Sec. iv] EARLIEST RECORDS OF LOU-LAN UNDER THE FORMER HAN 337
With this point accepted, a careful comparison of the evidence furnished by the above record with what we know of the actual topography of this region leads to several highly probable inferences. In the first place, it is clear that Lou-lan, if it was necessary to subjugate it before Ku-shih or Turfân, must be located around Lop-nor, for only here could physical conditions during historical times have permitted of the existence of settlements which might form a `kingdom and serve as a base for an advance upon Turfân. The latter was accessible for a Chinese force operating from the Tun-huang Marches only by the route leading past Lop-nor. For of another, crossing the desert range of the Pei-shan much further to the east, we know, from a definite statement of the Former Han Annals, that it was not opened until the period A. D. r-5.14 Hence it follows that the Chinese expedition proceeded via Lop-nor, and that the Lou-lan of that period must correspond roughly to the Lop tract, as we have also shown of Shan-shan.
In the second place, since the ' high road ' referred to in connexion with the events preceding the Chinese expedition of io8 B. C. was liable to obstruction both from the side of Lou-lan and of Ku-shih (Turfân), the route meant must have lain to the north of Lop-nor. The only line here available for the early Chinese missions was the route which once connected the site of ` Lou-lan oil the east, with the end of the Great Wall and, on the west, with the northern string of oases in the Târim Basin.14a Reference to the map shows that this line of communication must have been exposed to Hun raids both from the side of Kara-shahr and from that of Turfân due north, and it is exactly this condition of things which the record concerning the expedition of io8 B.C. indicates.
Kara-shahr offered easy access from the great grazing tracts north of the Tien-shan and in the Yulduz Valley which were held by the Huns, and must always have been a particularly convenient
Lou-lan as base against
Route obstructed from Loulan and Turfân.
Hun raids from Karashahr.
also by M. Chavannes, which would place Shan-shan at the modern Pichan, east of Turfân, or else at a locality, called Na-chih gAge, corresponding to the present Lapchuk northwest of Hâmi, is quite untenable. The geographical arguments against such a notion are so strong and have been so clearly stated by Dr. Herrmann that it does not seem necessary to discuss in detail the Chinese statements, mostly modern, upon which this conjectural location was based, and which M. Chavannes' note on the Wei tio, Toung-pao, 1905,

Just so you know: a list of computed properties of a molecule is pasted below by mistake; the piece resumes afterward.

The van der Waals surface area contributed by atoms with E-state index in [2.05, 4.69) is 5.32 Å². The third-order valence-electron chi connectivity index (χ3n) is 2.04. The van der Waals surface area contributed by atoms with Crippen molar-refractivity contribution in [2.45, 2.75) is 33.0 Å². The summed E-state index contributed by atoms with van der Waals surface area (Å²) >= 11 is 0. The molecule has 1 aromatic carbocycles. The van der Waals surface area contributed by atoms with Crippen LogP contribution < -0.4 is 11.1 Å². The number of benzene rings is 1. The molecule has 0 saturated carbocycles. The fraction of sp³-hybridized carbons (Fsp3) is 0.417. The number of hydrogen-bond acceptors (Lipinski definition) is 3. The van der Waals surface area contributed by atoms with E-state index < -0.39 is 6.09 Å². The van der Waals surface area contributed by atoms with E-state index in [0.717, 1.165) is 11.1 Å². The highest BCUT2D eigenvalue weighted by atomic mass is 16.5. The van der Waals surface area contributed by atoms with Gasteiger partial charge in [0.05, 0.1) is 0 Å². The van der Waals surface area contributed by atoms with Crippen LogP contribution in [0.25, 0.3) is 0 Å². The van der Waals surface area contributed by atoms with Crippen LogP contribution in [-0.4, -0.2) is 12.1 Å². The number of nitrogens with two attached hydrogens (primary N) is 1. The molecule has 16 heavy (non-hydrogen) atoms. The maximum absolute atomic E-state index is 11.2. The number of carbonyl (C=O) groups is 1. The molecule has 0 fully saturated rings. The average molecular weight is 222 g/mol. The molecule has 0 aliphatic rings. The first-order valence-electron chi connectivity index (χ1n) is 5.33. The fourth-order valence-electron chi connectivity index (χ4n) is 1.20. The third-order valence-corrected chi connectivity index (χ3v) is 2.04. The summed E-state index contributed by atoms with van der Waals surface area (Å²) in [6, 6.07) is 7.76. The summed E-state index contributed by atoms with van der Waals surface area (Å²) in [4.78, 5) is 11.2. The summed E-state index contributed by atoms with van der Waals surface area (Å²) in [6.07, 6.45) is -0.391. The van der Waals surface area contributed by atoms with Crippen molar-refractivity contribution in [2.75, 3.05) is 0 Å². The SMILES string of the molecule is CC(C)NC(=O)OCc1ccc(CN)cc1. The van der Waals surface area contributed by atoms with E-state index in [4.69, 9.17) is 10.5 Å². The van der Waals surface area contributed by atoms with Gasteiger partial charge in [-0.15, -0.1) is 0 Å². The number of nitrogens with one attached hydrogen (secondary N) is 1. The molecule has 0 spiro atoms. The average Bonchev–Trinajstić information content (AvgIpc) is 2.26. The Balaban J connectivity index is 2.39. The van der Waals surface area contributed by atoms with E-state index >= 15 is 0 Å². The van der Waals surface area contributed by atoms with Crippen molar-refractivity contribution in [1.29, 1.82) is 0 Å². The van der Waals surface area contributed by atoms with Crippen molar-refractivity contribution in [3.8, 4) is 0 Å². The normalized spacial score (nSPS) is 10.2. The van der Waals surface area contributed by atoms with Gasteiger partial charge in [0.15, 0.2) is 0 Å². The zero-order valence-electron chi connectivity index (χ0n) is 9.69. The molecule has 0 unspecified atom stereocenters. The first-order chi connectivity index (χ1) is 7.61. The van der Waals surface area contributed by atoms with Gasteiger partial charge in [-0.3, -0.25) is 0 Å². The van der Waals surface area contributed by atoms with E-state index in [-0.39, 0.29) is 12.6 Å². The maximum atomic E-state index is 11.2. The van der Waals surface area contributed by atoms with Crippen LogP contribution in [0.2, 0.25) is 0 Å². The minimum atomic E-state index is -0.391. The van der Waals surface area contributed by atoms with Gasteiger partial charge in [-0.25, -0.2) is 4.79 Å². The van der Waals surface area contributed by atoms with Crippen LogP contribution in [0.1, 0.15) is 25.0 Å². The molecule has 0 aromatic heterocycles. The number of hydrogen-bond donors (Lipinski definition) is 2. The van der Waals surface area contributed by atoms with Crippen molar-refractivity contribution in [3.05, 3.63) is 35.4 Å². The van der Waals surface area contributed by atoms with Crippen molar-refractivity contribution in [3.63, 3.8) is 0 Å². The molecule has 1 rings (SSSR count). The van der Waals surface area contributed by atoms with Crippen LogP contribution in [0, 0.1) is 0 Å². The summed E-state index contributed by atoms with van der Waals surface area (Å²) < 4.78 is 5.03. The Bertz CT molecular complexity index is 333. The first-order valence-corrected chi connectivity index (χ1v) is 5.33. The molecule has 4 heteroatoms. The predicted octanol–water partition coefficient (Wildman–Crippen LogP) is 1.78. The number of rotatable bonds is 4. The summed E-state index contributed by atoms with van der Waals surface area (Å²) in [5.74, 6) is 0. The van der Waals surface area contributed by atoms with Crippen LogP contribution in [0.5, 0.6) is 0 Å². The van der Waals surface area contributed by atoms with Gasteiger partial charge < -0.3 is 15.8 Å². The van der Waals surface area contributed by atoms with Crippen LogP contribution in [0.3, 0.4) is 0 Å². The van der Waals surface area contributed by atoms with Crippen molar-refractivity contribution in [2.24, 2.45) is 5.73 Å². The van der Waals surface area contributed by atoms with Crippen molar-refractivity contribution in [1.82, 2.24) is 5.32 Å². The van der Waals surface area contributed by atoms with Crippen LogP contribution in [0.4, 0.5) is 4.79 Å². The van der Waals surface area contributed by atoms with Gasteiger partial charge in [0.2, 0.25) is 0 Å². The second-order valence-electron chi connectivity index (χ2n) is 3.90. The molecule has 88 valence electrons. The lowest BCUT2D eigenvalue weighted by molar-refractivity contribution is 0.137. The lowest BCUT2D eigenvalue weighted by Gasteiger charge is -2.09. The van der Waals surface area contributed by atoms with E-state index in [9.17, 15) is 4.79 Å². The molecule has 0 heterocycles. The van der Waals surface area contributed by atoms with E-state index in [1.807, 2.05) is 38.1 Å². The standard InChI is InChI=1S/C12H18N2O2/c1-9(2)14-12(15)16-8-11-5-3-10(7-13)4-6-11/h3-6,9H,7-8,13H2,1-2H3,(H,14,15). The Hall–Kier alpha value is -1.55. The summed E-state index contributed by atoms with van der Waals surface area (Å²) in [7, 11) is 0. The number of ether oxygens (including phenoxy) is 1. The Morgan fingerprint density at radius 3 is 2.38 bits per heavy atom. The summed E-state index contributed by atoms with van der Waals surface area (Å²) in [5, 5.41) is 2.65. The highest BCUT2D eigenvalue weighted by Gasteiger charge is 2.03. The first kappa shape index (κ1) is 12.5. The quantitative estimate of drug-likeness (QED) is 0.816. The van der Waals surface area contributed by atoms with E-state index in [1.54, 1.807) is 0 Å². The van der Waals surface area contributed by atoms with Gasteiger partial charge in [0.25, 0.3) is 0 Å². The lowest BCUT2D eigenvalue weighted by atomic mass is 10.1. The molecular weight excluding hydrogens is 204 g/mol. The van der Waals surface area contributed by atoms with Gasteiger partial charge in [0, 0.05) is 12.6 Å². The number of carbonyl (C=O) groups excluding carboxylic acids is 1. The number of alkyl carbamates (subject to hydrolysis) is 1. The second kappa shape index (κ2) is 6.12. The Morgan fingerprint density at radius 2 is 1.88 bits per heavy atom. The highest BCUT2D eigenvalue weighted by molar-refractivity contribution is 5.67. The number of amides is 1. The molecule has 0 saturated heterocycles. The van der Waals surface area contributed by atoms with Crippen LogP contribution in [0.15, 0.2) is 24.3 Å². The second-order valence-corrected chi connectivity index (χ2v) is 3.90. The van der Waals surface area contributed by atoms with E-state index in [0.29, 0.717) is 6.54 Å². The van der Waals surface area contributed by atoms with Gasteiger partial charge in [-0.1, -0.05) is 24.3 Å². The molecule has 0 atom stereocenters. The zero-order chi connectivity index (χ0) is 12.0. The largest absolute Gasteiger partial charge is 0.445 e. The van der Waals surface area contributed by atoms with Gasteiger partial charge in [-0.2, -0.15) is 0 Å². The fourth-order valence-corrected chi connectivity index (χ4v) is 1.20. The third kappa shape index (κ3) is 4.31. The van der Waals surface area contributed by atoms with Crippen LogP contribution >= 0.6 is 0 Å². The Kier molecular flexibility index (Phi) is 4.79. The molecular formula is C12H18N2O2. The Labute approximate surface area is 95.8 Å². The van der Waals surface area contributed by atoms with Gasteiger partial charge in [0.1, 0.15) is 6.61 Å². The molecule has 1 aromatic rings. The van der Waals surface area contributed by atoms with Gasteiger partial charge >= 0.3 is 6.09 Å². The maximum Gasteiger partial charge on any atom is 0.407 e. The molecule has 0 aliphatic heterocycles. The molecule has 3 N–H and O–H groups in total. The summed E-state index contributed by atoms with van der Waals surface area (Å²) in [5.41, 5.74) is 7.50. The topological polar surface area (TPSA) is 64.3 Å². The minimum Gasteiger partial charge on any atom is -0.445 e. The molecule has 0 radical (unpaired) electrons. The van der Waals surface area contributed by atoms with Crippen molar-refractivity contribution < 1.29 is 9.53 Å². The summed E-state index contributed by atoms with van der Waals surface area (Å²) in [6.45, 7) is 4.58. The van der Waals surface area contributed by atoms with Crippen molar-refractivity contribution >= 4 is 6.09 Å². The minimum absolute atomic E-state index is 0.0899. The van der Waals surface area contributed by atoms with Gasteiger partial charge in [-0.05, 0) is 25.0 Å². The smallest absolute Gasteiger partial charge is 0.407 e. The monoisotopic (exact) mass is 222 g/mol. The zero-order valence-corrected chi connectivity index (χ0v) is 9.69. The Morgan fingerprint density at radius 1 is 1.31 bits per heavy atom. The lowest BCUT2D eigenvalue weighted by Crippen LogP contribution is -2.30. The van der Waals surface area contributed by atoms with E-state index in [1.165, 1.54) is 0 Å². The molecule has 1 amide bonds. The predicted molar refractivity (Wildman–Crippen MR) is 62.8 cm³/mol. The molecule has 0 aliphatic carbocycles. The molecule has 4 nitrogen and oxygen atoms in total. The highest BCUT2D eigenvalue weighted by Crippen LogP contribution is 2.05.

pp. 531 sq., reproduces.
With reference to Na-chih, however, there is a point of interest, which deserves to be noted here, because it connects the place with Lop and explains how the erroneous identification probably arose. The Tang shu, indeed, says that Nachih was established in A.D. 63o at the site of the ancient town of Shan-shan. But in view of what the same Annals state elsewhere about the position of Lou-lan or Shan-shan being marked by Shih-ch'êng, the ` Stone Town ', to the south of Lop-nor (cf. above, p. 320), it is obvious that, as Dr. Herrmann has rightly recognized, the record given by an earlier text, the Yuan ho chili: hsien t`u chih, is more deserving of attention. According to this text, which was published between A.D. 8o6 and 814 (see Chavannes, toc. ca.), the sub-prefecture of Na-chih was 120 li to the south-west of I-chu (Hâmi). This town was built by people from Shan-shan. Since the barbarians give to Shan-shan the name of Na-chih, this same name was applied also to the sùb-prefecture.'
The true explanation of this passage has been found by M. Pelliot. In 1910 he was kind enough to point out to me
that, as the locality meant: by Na-chih is undoubtedly the present oasis of Lapchuk, some thirty-three miles to the west-north-west of Hâmi (see Map No. 69 ; for its old remains, cf. below, chap. xxvili. sec. iii), the statement recorded by Li Chi-fu, the author of the Yuan ho chitn hsien !'u chih, obviously refers to a connexion between the name Na-chih and the old indigenous designation of the Lop region which we find reproduced already in Hsïtan-tsang's Nafu po. We have fresh evidence here for the antiquity of the name Lop, which we have previously traced in Hsuan-tsang's Na-/u-pc' and in the Nob of the Tibetan records from Mirân, and confirmation also for the correspondence between the Chinese transcription na and the initial 1 of the indigenous form of the name, as indicated in our discussion of the name (see above, pp. 321 sq.). [M. Pelliot has now fully explained this view and supported it by an interesting notice of Na-chih drawn from our Ch'ien-fo-tung MS. Ch. 917, in/ As., 5916, pp. 11I sqq., note.]
" Cf. Wylie, Notes on the Western Regions, J. Anthrop. Inst., xi. p. 509 ; also Chavannes, Toungpao, 5905, p. 533, note s. The exact line of this ` new road ' will have to be determined elsewhere ; cf. below, chap. xix. sec. vi. In the Later Han Annals we find the still later route from Tunhuang via I-wu (Hâmi) to Kao-ch'ang or Turfân, which was opened after A.D. 73, quite correctly described as a main road to the ' Western Countries ' alternative to the route via Shanshan ; see Chavannes, Heorc Han chou, T'oungpao, 5907, p. 569.
"a See below, chap. xiv. sec. ii.